"Please stop saying, 'it's all up to me!'" Can safeguarding freedom be overdone?
Bright never did figure out which came first. Does the high blood pressure cause the kidneys to fail? Or does failure of the kidneys cause the malignant hypertension?
No matter. Whatever the proximate cause, little could be done for Bright's disease. There were no renal dialysis units, no kidney transplants. Imagine if you will ... there were not even easy to take miracle pills that extend life by controlling blood pressure.
Little more was known about Bright's disease, and still little could be done for it, when Joan's father died of the condition in 1954, at age 45.
Joan, age 74, definitely is her father's daughter in many ways. She has his DNA, right down to being kept alive for many years by antihypertensive medication, then learning last year that she had developed end stage renal disease (ESRD), basically Bright's disease.
Joan faced a choice that her father never had to face. Is not miracle medical technology a two-edged sword? Joan could either become a renal dialysis patient, or accept hospice care and let nature take its course. Offering any other choice would be offering up false hope.
With the help of brochures and videotapes, doctors and nurses explained to Joan the potential full life of a dialysis patient, and also the complications and frustrations she might encounter.
Everyone, including Joan's husband, assured her that no one was trying to push her one way or the other. This is your life, Joan. Whatever you decide will be right for you and fine with us. Keep in mind, though, your kidneys are failing fast. You must decide soon.
Joan asked to meet with Dr. Wilson, her trusted primary physician. Dr. Wilson again assured Joan, "Remember, this decision is up to you." With pent up frustration and some anger Joan blurted out, "I just wish everybody would stop saying this is all up to me!"
Making hard decisions
Doctors and nurses are not yet truly skilled at helping patients participate in the clinical decision making process. We are good at providing and interpreting information, yes. But good at helping the patient process the information in the light of their own wishes? No, not unless we choose to specialize in that area.
We can be forgiven for this shortcoming because, after all, we have only had about 30 years' experience with including the patient as a member of his or her own care team. Before that, for two millennia, doctors actually vowed not to be swayed by input from others.
"I will follow that system or regimen which, according to my ability and judgment, I consider for the benefit of my patients." (1)
Originally intended as noble acceptance of professional responsibility, the pledge now is recognized as stating, "I am the decider." Indeed, until the 1970s a patient who dared make a suggestion or question the doctor might be asked, "When did you go to medical school?" No wonder there are so many "the doctor thinks he's God" jokes.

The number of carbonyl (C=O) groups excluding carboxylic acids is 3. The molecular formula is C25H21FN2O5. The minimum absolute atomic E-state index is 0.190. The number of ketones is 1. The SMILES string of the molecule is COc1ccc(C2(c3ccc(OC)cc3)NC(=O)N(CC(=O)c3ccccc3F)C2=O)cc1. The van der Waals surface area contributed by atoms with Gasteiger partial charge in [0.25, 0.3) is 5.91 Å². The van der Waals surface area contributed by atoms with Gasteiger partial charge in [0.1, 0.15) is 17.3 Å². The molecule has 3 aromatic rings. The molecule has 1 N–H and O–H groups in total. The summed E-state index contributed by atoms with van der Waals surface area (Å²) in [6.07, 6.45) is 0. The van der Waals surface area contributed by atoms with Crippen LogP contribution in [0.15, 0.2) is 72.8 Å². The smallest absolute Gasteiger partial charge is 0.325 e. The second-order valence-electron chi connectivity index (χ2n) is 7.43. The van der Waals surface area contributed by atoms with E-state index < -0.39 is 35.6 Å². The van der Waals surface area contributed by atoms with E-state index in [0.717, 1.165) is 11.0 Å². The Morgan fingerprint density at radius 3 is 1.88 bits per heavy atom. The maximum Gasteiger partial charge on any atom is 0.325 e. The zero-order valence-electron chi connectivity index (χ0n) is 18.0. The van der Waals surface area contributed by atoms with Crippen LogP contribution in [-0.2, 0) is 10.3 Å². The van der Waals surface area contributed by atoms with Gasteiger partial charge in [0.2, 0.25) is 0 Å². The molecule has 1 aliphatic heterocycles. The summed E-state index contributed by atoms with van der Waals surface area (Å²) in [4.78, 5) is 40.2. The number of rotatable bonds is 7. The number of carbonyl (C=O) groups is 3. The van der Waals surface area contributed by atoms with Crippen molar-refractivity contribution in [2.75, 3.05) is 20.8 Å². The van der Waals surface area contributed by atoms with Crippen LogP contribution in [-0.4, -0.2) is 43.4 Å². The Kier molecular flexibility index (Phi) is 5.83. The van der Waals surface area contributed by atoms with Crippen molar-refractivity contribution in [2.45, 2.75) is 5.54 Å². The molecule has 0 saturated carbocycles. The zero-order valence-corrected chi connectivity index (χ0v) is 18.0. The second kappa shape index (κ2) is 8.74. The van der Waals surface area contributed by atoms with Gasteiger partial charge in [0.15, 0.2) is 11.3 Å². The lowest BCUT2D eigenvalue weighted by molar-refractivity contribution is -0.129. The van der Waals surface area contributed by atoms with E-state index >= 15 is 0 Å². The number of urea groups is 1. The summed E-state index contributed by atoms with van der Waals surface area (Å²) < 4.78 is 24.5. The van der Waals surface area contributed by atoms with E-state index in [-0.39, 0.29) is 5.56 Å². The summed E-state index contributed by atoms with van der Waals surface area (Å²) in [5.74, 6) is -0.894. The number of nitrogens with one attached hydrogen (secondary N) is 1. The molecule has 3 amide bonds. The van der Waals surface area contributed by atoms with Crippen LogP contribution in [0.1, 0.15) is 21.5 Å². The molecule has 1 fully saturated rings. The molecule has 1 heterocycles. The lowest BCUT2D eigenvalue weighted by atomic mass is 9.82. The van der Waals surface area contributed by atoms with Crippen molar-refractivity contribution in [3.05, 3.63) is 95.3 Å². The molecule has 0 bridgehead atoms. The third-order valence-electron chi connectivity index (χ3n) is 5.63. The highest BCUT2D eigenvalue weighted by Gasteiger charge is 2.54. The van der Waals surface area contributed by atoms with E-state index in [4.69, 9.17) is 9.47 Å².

Two developments forced patients to become participants in their own care. One, obviously, is the information age. Today's physician is less a provider of medical information than a trusted interpreter of resources the patient finds on the Internet. If a patient is capable of understanding and processing accurate clinical information, then the old dictatorial model patient/physician relationship has no place.
The other relevant recent development, especially in the United States, is a freedom fetish. Several aggressive groups have given a whole new meaning to the phrase, "certain inalienable rights." Activists have insisted on predominance of civil rights, women's rights, and students' rights. Patients' rights, including the right to die, are sometimes included as part of this self-righteous era.
In this extreme environment, there is a danger that the right to choose might be interpreted as a mandate to choose. It is not. Some patients are more comfortable with their physician's judgment than with their own.
That fact must be built into policies intended to assure patients the right to know what their doctors are thinking, to ask questions and get good answers, and to refuse unwanted care.
The problem is not that a needed pendulum swing occurred. That is, certainly doctors needed to become aware that doing what the doctor thinks is best imposes more than presumably superior clinical knowledge and experience on the patient. It also imposes the doctor's way of thinking.
And one traditional belief of the medical mind is that available medical technology should always be used, whether the patient wants it used or not. Better that a patient be able to say, "I don't want my leg amputated because I have lived long enough and I want to die with my body intact." (2)